By Lucas Vance email@example.com
February 25, 2014
WINNSBORO — A non-profit organization from Columbus, Ohio, approached the Town of Winnsboro regarding the purchase of the Deer Wood apartment complex during the Feb. 18 council meeting.
Steven Boone, president of Buckeye Community Hope Foundation, would like to apply for allocation of tax credit that is administered by S.C. State Housing.
Part of application requires a support letter from the the highest elected official, in this case — Mayor Roger Gaddy.
“It is a very competitive application,” Boone stated. “I wanted to take this opportunity to seek that letter of support.”
Boone has been with RLJ Management Company Inc. for 26 years working directly with daily operations, financial analysis and project development.
In 1991, he founded Buckeye Community Hope Foundation as a 501 (3) (c) not-for-profit corporation and continued to be a hands-on- developer and manager of affordable housing.
The foundation has done work in six states and five projects currently in South Carolina, with the first being in Hilton Head in 1991.
According to their website, Buckeye Community Hope Foundation has fulfilled its affordable housing development mission with the assistance of numerous partners-developers, builders, bankers and financing intermediaries, investors, federal, state and local government agencies and community groups.
After negotiations, the foundation purchased the Deer Wood apartments that are located off 647 US 321 Bypass in Winnsboro.
Boone said he has invested over $300,000 ($10,000 in 30 units) for renovation costs to rebuild roofing.
Currently there are 72 units in the complex — 12 one-bedroom units, 24 two-bedroom units and 36 three-bedroom units.
“The housing is great and is something needed,” Boone noted. “But this project is about creating something for the people inside the housing.”
Boone advised council that the non-profit organization has social workers that will help residents with credit, transportation as well as drug and alcohol issues.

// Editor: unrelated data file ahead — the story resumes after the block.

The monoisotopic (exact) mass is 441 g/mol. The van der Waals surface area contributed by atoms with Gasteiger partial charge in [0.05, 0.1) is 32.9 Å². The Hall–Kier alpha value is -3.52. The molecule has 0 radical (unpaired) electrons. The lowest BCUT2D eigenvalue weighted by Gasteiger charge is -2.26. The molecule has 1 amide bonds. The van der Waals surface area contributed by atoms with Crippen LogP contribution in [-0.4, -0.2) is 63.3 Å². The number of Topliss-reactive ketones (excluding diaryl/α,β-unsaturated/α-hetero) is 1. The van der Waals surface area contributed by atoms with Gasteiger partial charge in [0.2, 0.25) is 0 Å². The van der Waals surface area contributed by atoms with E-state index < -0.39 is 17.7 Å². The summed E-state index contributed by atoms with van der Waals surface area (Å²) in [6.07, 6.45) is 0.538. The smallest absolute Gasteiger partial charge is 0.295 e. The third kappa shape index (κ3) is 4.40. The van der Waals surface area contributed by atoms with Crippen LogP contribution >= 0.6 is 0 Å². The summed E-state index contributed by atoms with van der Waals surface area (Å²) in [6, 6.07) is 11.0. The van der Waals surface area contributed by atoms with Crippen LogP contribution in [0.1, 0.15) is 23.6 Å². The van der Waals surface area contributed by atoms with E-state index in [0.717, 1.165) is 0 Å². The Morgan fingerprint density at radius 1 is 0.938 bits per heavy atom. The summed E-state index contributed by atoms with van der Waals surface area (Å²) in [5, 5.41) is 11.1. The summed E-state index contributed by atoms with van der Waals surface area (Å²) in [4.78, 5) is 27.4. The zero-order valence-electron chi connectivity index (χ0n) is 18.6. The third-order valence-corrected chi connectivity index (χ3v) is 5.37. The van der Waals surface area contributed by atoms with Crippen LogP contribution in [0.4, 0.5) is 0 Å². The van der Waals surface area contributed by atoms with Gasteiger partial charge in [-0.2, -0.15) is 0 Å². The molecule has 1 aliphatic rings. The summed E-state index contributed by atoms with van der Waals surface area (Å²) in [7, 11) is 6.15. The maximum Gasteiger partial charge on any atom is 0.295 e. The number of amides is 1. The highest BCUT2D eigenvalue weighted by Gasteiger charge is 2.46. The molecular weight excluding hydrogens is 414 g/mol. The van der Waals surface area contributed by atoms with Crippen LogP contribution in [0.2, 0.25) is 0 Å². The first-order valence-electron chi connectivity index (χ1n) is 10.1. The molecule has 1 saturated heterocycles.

Gaddy asked for specific statistics on complex before writing a letter of support.
Boone said he would return during the March 4 council meeting with sketches and the specifics requested by Gaddy.
“We’re excited about this project,” Boone said. “We’re trying to sustain what is already here.”
Total expenses are projected to reach $3 million, according to Boone.
Friends of Mt. Zion Institute (FOMZI) chairwoman Vicki Dodds informed council that property and liability insurance has been obtained for the Mt. Zion property.
“For now, the coverage is sufficient to cover the cost demolition and cleanup if the building is lost,” she stated to council.
FOMZI has been given 18 months to bring the buildings up to code and 30 months to acquire economic development for the property.
The Herald Independent misstated in the Feb. 18 edition that FOMZI was paying a $2,840 premium monthly. The $2,840 is the annual cost of the insurance coverage ($237 per month).
Dodds noted that the entire year has already been paid.
After an executive session, a motion to continue with a second reading regarding the deed transfer for Mt. Zion from the Town of Winnsboro to FOMZI was unanimously approved.
During the March 4 meeting, the second reading and public hearing will be held.
Gaddy said following that meeting, the two sides could close the sale of Mt. Zion the next day.